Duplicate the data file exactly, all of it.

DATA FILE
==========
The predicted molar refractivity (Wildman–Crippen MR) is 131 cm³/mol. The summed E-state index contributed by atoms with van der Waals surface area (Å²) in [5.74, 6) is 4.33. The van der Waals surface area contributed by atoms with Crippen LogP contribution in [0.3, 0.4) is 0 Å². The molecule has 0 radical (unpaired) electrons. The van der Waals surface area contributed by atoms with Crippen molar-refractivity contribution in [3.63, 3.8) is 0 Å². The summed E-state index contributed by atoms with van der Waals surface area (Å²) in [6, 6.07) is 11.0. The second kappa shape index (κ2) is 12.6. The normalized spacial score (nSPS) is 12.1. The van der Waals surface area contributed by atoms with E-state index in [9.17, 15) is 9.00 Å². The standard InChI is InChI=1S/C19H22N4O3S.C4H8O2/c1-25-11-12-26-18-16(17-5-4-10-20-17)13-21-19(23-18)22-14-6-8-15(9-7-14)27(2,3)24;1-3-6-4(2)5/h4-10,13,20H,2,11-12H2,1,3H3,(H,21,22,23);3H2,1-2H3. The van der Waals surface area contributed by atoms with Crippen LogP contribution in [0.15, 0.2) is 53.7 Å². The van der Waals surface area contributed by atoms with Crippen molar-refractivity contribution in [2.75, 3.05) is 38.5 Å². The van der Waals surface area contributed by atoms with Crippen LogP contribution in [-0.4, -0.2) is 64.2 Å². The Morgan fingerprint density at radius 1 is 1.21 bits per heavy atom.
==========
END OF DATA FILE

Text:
The predicted molar refractivity (Wildman–Crippen MR) is 131 cm³/mol. The summed E-state index contributed by atoms with van der Waals surface area (Å²) in [5.74, 6) is 4.33. The van der Waals surface area contributed by atoms with Crippen LogP contribution in [0.3, 0.4) is 0 Å². The molecule has 0 radical (unpaired) electrons. The van der Waals surface area contributed by atoms with Crippen molar-refractivity contribution in [3.63, 3.8) is 0 Å². The summed E-state index contributed by atoms with van der Waals surface area (Å²) in [6, 6.07) is 11.0. The second kappa shape index (κ2) is 12.6. The normalized spacial score (nSPS) is 12.1. The van der Waals surface area contributed by atoms with E-state index in [9.17, 15) is 9.00 Å². The standard InChI is InChI=1S/C19H22N4O3S.C4H8O2/c1-25-11-12-26-18-16(17-5-4-10-20-17)13-21-19(23-18)22-14-6-8-15(9-7-14)27(2,3)24;1-3-6-4(2)5/h4-10,13,20H,2,11-12H2,1,3H3,(H,21,22,23);3H2,1-2H3. The van der Waals surface area contributed by atoms with Crippen LogP contribution in [0.15, 0.2) is 53.7 Å². The van der Waals surface area contributed by atoms with Crippen molar-refractivity contribution in [2.75, 3.05) is 38.5 Å². The van der Waals surface area contributed by atoms with Crippen LogP contribution in [-0.4, -0.2) is 64.2 Å². The Morgan fingerprint density at radius 1 is 1.21 bits per heavy atom.